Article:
Chapecó NTH 5 50 50 Glyphosate ammonium salt; Trifloxystrobin + Cyproconazole; Azoxystrobin + Benzovindiflupir.
NTM
NTL
Faxinal dos Guedes NTH 0 47.6 87.2 Potassium Glyphosate; Thiametoxam + Lambda-Cyhalothrin; Teflubenzuron; Azoxystrobin + Benzovindiflupir; Imidacloprid + Bifenthrin; Mancozeb; Fluxapiroxade + Piraclostrobin; Bifenthrin.
NTM
NTL
Agricultural year 2017/2018
Campo Êre NTH 10 100 100 Glyphosate Di-Ammonium Salt; Carbendazim; Trifloxystrobin + Cyproconazole; Diflubenzuron; Azoxystrobin + Benzovindiflupir; Diphenoconazole; Protioconazole; Mancozeb; Bifenthrin + Carbosulfan; Methomyl.
NTM
NTL
Chapecó NTH 4 40 40 Glyphosate Ammonium Salt; Teflubenzuron; Trifloxystrobin + Protioconazole; Imidacloprid + Beta-Cyfluthrin; Acephate + Aluminum Silicate; Teflubenzuron.
NTM
NTL
Faxinal dos Guedes NTH 0 47.6 87.2 Potassium glyphosate; Ethyl Chlorimuron; Manganese Stainless; Azoxystrobin + Benzovindiflupir; Carbendazim; Tiram; Fluazinam; Teflubenzuron; Profol; Picoxystrobin; Mancozeb; Flubendiamide; Thiametoxam; Lambda-Cyhalothrin; Trifloxystrobin; Chlorantraniliprole.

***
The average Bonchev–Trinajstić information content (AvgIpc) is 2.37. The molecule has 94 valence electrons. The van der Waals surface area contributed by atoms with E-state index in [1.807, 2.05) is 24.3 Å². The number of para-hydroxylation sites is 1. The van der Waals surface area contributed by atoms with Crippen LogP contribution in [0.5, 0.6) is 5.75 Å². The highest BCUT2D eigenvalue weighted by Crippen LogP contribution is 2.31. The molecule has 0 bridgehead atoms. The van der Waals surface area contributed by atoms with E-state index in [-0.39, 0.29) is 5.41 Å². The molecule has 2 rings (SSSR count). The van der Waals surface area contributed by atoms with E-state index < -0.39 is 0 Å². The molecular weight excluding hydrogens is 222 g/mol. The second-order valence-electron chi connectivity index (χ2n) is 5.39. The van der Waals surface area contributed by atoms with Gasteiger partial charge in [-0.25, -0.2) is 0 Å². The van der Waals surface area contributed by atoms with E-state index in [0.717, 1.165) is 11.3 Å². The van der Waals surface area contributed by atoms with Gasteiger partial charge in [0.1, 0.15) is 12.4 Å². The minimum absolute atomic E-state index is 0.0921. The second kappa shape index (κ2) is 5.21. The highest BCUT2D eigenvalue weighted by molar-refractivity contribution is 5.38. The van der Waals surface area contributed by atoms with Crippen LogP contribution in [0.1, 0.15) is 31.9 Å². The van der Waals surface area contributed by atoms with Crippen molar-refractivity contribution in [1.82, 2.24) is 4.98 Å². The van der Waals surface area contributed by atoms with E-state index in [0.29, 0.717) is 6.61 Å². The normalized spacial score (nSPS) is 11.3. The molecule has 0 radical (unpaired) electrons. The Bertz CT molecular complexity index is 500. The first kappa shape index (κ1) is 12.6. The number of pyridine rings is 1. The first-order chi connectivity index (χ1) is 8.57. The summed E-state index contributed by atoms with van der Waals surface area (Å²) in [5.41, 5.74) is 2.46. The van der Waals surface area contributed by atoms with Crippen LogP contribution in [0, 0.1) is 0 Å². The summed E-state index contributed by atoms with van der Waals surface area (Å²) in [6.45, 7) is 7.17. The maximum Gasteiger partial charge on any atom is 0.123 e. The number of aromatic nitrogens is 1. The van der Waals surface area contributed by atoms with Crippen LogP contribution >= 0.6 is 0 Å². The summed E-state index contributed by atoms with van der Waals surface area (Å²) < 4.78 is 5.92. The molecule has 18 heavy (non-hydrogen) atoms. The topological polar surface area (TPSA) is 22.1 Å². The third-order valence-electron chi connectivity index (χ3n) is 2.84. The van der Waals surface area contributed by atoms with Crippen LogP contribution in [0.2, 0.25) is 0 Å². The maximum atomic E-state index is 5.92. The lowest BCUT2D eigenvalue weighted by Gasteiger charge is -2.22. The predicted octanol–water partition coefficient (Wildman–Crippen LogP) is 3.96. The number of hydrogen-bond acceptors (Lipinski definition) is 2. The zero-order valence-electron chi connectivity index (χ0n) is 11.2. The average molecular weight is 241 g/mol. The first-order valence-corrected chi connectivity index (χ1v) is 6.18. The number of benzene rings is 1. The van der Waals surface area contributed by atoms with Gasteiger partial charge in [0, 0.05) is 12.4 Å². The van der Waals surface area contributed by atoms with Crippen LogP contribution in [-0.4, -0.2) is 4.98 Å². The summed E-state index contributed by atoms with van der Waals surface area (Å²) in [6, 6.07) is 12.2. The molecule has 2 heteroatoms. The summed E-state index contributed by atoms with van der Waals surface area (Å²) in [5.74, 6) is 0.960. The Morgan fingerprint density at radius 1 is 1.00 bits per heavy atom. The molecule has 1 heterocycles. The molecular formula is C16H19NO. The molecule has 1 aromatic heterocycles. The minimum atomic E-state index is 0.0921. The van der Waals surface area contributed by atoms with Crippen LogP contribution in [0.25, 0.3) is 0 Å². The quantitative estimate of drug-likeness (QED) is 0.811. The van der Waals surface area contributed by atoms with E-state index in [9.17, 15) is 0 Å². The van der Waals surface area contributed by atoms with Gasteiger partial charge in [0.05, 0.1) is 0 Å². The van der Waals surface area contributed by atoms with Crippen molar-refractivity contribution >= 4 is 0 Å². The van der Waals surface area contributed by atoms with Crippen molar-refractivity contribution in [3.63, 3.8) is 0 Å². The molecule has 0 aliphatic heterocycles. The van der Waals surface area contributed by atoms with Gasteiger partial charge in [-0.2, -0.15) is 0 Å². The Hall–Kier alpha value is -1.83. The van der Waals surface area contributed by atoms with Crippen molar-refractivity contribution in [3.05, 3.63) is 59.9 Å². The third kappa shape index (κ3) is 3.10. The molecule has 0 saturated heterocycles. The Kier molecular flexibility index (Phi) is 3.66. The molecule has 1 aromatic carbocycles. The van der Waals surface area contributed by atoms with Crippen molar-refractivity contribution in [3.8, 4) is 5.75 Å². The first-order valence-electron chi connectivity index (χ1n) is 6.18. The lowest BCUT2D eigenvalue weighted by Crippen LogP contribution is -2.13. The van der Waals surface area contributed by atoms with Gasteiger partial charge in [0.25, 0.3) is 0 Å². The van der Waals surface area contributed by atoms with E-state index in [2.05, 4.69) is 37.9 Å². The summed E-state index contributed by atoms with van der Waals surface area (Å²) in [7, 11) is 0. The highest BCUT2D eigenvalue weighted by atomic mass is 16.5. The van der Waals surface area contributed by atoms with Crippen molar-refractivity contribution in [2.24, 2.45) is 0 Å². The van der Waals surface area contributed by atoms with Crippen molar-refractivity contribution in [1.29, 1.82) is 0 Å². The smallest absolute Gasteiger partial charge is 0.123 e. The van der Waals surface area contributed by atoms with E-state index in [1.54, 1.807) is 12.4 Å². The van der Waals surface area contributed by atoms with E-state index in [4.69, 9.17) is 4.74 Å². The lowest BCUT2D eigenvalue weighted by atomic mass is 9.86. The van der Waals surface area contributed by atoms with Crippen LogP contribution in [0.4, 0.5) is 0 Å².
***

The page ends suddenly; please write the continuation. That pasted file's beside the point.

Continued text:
NTM
NTL

1N, P and K concentrations expressed in kg ha−1.

We selected NT with different levels of productivity, in a gradient of High (NTH, > 3,600 kg ha−1), Medium (NTM, between 3,600 and 2,400 kg ha−1), and Low (NTL, < 2,400 kg ha−1) productivity of soybean (Glycine max L.), in each municipality selected. The selection took into account the average productivity for the state of Santa Catarina in the 2015/2016 harvest according to the National Supply Company (3,341 kg ha−1), and their reports of researchers and agronomists linked to rural extension who know the region. For the years evaluated, the average soybean found ranged from 1,701 kg ha−1 in the areas of NTH productivity up to 8,101 kg ha−1 for the NTL productivity areas.

The edaphic fauna samples were collected at the beginning of the reproductive stage of the soybean life-cycle (phenological stage - R2), which coincides with the months of Dec and Jan, adopting the soil monolith and pitfall trap methods. A sampling grid of 3 × 3 points was used, at a distance of 30 m from each other and 20 m from the edge, and a total area of 1 ha, in each having an NT with different levels of productivity (NTH, NTM and NTL) and in the NF, totaling 207 points sampled during the two years of evaluation (Figure 1).